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Music as therapy may help with suicidal thoughts

Emotional healing is often difficult to achieve. There are many methods and treatments that are recognized as helpful, but there is never a guarantee as to what will work with any specific individual. That is especially true when it comes to penetrating the mind of veterans and others who contemplate suicide as an answer to their problems, be they authentic or merely perceived as real.

Suicide has been a growing phenomenon affecting several social groups in the United States. Law officers, active-duty military personnel and veterans have increasingly found life too difficult for them to remain a part of. Their solution has been to take their own lives. Government agencies and medical authorities continuously attempt to come up with positive answers to the problem. Despite some success, there is no one magic answer.

The Department of Veterans Affairs has created the National Strategy for Preventing Veteran Suicide. According to the American Legion, a VA spokesperson said the strategy provides a framework to prevent suicide among veterans through a public health approach, with an emphasis on community-based engagement.

One public approach out of many, which is also a VA treatment experience, is music as a therapeutic science practiced by licensed professionals. The use of Western civilization’s seven-note scale can do wonders when it harmonizes with the minds of veterans who respond to the sound of music, as well as to the creative discipline of written lyrical poetry.

Las Vegas music therapist Becky Wellman holds a Ph.D. in psychology and is an accomplished oboe player. She also is skilled in the use of what are defined in her industry as “recreational instruments.” That includes accordion, ukulele, recorder and percussive items. Many of her clients are veterans, and she uses a variety of musical techniques to ease symptoms of stress that can lead to depression and post-traumatic stress disorder.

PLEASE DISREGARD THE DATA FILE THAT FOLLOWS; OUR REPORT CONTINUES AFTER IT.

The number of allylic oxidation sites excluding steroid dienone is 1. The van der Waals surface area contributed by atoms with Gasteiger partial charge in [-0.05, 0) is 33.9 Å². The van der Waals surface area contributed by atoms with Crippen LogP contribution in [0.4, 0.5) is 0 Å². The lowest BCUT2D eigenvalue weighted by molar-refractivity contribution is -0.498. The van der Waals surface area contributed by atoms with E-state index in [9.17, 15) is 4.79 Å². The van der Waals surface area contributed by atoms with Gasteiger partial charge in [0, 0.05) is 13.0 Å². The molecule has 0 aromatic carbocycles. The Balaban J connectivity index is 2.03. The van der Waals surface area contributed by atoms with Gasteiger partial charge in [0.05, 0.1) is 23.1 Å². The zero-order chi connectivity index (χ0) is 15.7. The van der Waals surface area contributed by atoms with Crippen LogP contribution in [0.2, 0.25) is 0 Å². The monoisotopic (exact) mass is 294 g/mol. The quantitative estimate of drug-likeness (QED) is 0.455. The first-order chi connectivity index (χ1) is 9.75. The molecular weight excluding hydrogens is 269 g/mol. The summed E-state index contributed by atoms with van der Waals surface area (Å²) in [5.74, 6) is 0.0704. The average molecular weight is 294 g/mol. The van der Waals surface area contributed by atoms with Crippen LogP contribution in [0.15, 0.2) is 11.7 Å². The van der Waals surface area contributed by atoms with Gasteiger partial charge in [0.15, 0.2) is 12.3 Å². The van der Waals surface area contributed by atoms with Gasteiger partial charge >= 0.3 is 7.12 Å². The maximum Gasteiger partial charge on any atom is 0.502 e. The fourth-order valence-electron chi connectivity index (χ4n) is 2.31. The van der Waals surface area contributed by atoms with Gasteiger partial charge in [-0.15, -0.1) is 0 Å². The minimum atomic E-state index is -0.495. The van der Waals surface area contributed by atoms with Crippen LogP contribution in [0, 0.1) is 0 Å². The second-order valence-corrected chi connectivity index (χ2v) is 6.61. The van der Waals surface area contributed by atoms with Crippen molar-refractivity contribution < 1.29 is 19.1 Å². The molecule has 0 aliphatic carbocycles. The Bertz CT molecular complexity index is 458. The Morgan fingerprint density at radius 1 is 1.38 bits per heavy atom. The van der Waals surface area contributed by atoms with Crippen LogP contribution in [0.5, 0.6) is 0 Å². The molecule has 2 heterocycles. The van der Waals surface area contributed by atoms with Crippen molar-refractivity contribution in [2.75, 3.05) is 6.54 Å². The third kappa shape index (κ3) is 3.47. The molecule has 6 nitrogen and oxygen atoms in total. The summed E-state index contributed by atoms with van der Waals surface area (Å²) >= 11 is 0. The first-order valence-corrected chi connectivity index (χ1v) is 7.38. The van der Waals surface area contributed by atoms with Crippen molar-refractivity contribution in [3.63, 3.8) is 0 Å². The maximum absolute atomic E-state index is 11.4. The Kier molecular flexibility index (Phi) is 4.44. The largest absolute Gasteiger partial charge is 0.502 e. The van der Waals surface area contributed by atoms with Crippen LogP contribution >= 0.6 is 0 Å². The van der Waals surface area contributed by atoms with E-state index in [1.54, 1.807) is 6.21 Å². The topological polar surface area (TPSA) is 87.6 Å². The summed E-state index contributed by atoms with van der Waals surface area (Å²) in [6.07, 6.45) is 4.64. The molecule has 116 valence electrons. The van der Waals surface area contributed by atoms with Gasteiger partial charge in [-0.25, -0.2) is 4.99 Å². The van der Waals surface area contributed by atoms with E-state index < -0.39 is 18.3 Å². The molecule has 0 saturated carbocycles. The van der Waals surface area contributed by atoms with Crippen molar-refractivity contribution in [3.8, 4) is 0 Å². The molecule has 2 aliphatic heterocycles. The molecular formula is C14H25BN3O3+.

“We can help everyone from prenatal to adult,” she said of her practice.

She works on her own with individual clients and has consulted with medical doctors at such facilities as the Cleveland Clinic. Concerning treatment cost, she explained that veterans covered for Tricare as in-patients are eligible for reimbursement for music therapy treatments. Outpatients, however, are not covered at this time.

“Music is definitely something that veterans respond to. The style of music, dynamics and meter, it demonstrates the person,” she said.

Sometimes an original song by a veteran begins on a positive level, then can move negative, then end up OK, she noted.

“It’s all in the songwriting process. Some are amazing and some are merely cathartic for the person. Music is very powerful,” Wellman said. “It can be power for good, or not so good.”

When veterans come to her for treatment, her technique is to use music to reroute thoughts, pulling them through a different pathway to get to a new, positive place. She said that since music is not processed through any one part of the brain, it can bypass damaged areas. Instead of asking direct questions, she uses music to gently begin conversations.

If patients come to her and she determines they are on the edge of suicide, she will alert the proper authorities and treat the situation as an emergency. But if the individual is concerned with life’s struggles and not yet at the point where he or she is about to do harm, Wellman said her treatments can supplement medical care that may be required.

The VA’s national strategy has determined that media reports of large numbers of veterans suicides do not take into account the 20 million veterans who are thriving members of America’s national community. The VA believes that suicide is preventable and that various treatments do work.

Music therapy is one treatment that can be used to encourage veterans to seek additional help when they are going through an emotional crisis. Be it rock, blues, jazz, classical or heavy metal, Wellman explained that any style can be used as a tool to overpower negative thoughts.

Music, after all, is based on mathematics, and to save veterans one at time, often it takes just three chords played on a five-line musical staff with seven notes while tapping out a 4/4 beat.

Chuck N. Baker is a Purple Heart veteran of the Vietnam War and the host of “That’s America to Me” every Sunday at 7 a.m. on 97.1-FM.

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